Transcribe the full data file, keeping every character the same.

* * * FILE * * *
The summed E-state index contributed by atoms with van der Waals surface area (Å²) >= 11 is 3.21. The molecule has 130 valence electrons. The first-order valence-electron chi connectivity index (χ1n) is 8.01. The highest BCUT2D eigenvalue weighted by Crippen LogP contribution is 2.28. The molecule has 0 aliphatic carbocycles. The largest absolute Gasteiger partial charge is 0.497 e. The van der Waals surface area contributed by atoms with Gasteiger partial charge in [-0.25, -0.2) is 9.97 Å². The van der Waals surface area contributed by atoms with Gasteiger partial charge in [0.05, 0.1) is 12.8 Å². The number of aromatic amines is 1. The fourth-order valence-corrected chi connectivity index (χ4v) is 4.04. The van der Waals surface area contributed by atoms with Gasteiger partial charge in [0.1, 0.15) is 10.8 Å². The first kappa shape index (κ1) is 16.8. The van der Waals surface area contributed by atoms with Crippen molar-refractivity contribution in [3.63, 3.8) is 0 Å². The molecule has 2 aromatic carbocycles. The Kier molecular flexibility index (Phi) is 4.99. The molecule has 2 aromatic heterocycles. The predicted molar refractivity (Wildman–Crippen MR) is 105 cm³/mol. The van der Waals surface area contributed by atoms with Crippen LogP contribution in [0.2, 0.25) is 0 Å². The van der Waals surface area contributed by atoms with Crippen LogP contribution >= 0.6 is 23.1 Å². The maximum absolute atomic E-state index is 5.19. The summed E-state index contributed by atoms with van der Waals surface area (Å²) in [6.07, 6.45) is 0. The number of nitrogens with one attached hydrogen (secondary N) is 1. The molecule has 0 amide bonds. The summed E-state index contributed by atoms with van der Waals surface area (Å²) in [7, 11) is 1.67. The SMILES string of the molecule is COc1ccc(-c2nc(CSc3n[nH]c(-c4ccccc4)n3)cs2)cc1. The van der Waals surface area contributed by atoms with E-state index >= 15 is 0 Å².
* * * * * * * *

The summed E-state index contributed by atoms with van der Waals surface area (Å²) >= 11 is 3.21. The molecule has 130 valence electrons. The first-order valence-electron chi connectivity index (χ1n) is 8.01. The highest BCUT2D eigenvalue weighted by Crippen LogP contribution is 2.28. The molecule has 0 aliphatic carbocycles. The largest absolute Gasteiger partial charge is 0.497 e. The van der Waals surface area contributed by atoms with Gasteiger partial charge in [-0.25, -0.2) is 9.97 Å². The van der Waals surface area contributed by atoms with Gasteiger partial charge in [0.05, 0.1) is 12.8 Å². The number of aromatic amines is 1. The fourth-order valence-corrected chi connectivity index (χ4v) is 4.04. The van der Waals surface area contributed by atoms with Gasteiger partial charge in [0.1, 0.15) is 10.8 Å². The first kappa shape index (κ1) is 16.8. The van der Waals surface area contributed by atoms with Crippen molar-refractivity contribution in [3.63, 3.8) is 0 Å². The molecule has 2 aromatic carbocycles. The Kier molecular flexibility index (Phi) is 4.99. The molecule has 2 aromatic heterocycles. The predicted molar refractivity (Wildman–Crippen MR) is 105 cm³/mol. The van der Waals surface area contributed by atoms with Crippen LogP contribution in [0.2, 0.25) is 0 Å². The van der Waals surface area contributed by atoms with Crippen LogP contribution >= 0.6 is 23.1 Å². The maximum absolute atomic E-state index is 5.19. The summed E-state index contributed by atoms with van der Waals surface area (Å²) in [6.07, 6.45) is 0. The number of nitrogens with one attached hydrogen (secondary N) is 1. The molecule has 0 amide bonds. The summed E-state index contributed by atoms with van der Waals surface area (Å²) in [7, 11) is 1.67. The SMILES string of the molecule is COc1ccc(-c2nc(CSc3n[nH]c(-c4ccccc4)n3)cs2)cc1. The van der Waals surface area contributed by atoms with E-state index >= 15 is 0 Å².